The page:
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The Takeaway: New Refinancing Help For 'Underwater' Homeowners; Stretching Helps Chronic Back Pain

Helping Homeowners Tread Water: Meeting yesterday with distressed homeowners in Las Vegas-the 'foreclosure capital of the nation'- President Obama unveiled a plan to allow homeowners who owe more than their properties are worth to refinance mortgages at today's low rates, which are hovering near 4 percent.

If you think this has shades of 2009 all over it-well, you're right: The new plan is a revised version of the previous Home Affordable Refinance Program-which didn't have as much effect as the administration would have liked. Experts say the housing market has been the slowest to recover since the peak of the recession, and in fact may be what's holding back economic recovery (and perhaps, uh, the 9 percent unemployment rate?). Home values are hovering at eight-year lows, and more than 10 million people are 'underwater,' or owe more than their homes are worth, according to the Associated Press. But only about 1 million of these underwater homeowners might be eligible for Obama's plan. In addition,

... while estimates cited by the administration suggest the average homeowner might save $2,500 per year, other projections from housing regulators were in the range of $312 per year, depending on upfront fees the borrower pays, which may include several thousand dollars in closing costs.

Okay, so it may not be the great housing salvation; Obama says he is trying to do what he can despite "an increasingly dysfunctional Congress." The plan is part of what the Obama administration is calling a 'We Can't Wait' campaign, which relies on the existing tools of the executive branch to boost the economy how it can while Congress deliberates on legislation.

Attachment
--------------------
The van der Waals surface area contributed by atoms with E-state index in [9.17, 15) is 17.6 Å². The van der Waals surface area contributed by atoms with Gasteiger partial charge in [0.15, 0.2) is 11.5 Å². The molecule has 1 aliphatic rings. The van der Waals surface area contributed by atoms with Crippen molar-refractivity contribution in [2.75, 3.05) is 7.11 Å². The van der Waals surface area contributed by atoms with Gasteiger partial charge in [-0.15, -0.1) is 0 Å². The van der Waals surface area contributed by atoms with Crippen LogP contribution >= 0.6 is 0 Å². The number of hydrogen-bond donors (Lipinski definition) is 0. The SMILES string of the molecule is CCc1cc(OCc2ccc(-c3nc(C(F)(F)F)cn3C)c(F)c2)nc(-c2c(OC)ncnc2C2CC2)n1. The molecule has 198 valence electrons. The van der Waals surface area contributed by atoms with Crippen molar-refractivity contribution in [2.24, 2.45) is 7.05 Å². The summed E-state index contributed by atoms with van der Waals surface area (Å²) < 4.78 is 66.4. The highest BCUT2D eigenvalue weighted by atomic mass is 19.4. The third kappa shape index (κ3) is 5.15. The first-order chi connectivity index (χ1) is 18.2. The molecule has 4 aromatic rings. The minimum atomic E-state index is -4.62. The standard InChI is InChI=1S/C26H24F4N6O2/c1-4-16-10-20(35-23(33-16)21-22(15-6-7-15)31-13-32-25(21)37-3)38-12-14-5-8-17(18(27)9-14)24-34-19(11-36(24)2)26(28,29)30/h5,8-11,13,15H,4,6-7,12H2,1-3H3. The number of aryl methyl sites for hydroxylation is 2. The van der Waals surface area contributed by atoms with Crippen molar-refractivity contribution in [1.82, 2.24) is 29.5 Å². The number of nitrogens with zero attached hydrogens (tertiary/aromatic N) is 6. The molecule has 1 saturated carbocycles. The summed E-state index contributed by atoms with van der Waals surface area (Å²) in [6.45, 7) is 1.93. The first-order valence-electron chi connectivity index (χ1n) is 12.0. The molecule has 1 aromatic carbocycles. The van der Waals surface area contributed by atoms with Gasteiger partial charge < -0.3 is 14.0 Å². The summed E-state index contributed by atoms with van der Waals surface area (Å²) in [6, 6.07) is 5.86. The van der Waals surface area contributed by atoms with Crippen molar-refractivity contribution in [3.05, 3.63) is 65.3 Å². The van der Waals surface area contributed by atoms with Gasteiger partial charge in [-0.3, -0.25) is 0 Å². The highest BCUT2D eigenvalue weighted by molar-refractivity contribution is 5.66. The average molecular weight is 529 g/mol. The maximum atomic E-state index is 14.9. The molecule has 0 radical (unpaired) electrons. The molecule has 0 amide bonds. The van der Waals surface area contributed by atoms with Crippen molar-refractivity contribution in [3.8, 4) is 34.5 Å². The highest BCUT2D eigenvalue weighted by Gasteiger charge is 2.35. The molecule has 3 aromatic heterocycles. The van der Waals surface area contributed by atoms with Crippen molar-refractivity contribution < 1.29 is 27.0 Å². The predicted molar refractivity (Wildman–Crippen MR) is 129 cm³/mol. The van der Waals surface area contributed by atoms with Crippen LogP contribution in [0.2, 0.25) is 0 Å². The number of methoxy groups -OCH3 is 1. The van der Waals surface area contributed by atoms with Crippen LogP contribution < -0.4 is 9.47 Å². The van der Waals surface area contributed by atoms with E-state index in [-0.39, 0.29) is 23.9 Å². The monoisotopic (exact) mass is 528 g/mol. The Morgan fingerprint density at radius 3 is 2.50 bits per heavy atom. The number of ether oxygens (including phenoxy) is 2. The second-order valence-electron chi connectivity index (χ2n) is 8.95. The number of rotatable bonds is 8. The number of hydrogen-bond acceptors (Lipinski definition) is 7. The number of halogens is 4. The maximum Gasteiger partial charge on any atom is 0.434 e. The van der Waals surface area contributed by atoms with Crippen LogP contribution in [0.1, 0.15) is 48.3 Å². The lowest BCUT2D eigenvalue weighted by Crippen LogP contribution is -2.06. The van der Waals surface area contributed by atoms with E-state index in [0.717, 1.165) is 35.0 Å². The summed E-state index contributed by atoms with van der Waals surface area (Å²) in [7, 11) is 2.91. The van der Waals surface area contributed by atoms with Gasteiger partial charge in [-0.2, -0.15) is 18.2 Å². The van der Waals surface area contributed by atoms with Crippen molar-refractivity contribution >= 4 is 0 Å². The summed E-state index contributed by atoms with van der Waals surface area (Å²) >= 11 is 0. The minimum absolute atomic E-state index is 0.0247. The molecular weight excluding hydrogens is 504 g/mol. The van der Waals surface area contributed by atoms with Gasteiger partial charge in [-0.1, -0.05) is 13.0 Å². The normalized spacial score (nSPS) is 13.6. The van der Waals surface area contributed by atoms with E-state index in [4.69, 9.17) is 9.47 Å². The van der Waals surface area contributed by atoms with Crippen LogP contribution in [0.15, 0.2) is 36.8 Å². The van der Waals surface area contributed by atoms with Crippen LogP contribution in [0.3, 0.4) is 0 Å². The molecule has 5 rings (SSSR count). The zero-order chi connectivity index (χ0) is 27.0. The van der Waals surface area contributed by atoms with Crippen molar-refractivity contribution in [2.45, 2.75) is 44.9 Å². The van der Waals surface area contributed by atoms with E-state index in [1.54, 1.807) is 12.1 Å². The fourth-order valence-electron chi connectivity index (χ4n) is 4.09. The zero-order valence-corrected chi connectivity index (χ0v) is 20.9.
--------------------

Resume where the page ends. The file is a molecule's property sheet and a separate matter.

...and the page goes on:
"Where [Congress] won't act, I will," Obama said.

Put Down the Aleve: Both regular yoga classes and regular stretching help ease chronic lower back pain, a new study has found. The study looked at more than 200 adults with  lower back pain, finding those participating in yoga or stretching classes for three months saw more improvement than those who did neither.

"Almost anyone with back pain can benefit from stretching exercises," said Timothy Carey, a researcher from the University of North Carolina, Chapel Hill, who wrote a commentary published with the study.

The fact that yoga or stretching worked in equal measure probably means it is the stretching component of yoga-not the breathing exercises, relaxation or other parts of the practice-that resulted in reduced lower back pain, researchers said.

Tuesday Quick Hits:

  • Geriatric Psychiatrist Marc E. Agronin, author of the book How We Age: A Doctor's Journey Into the Heart of Growing Old, asks: Should doctors ever lie to patients with dementia?
  • And the chicken-and-egg question of aging: Do we become less active as we get older because our bodies start to break down, or do our bodies start to break down because we become less active?

See  "In the News"  for more on current events, entertainment and how it all relates to you.

(Photo: Shannon Stapleton/Reuters)

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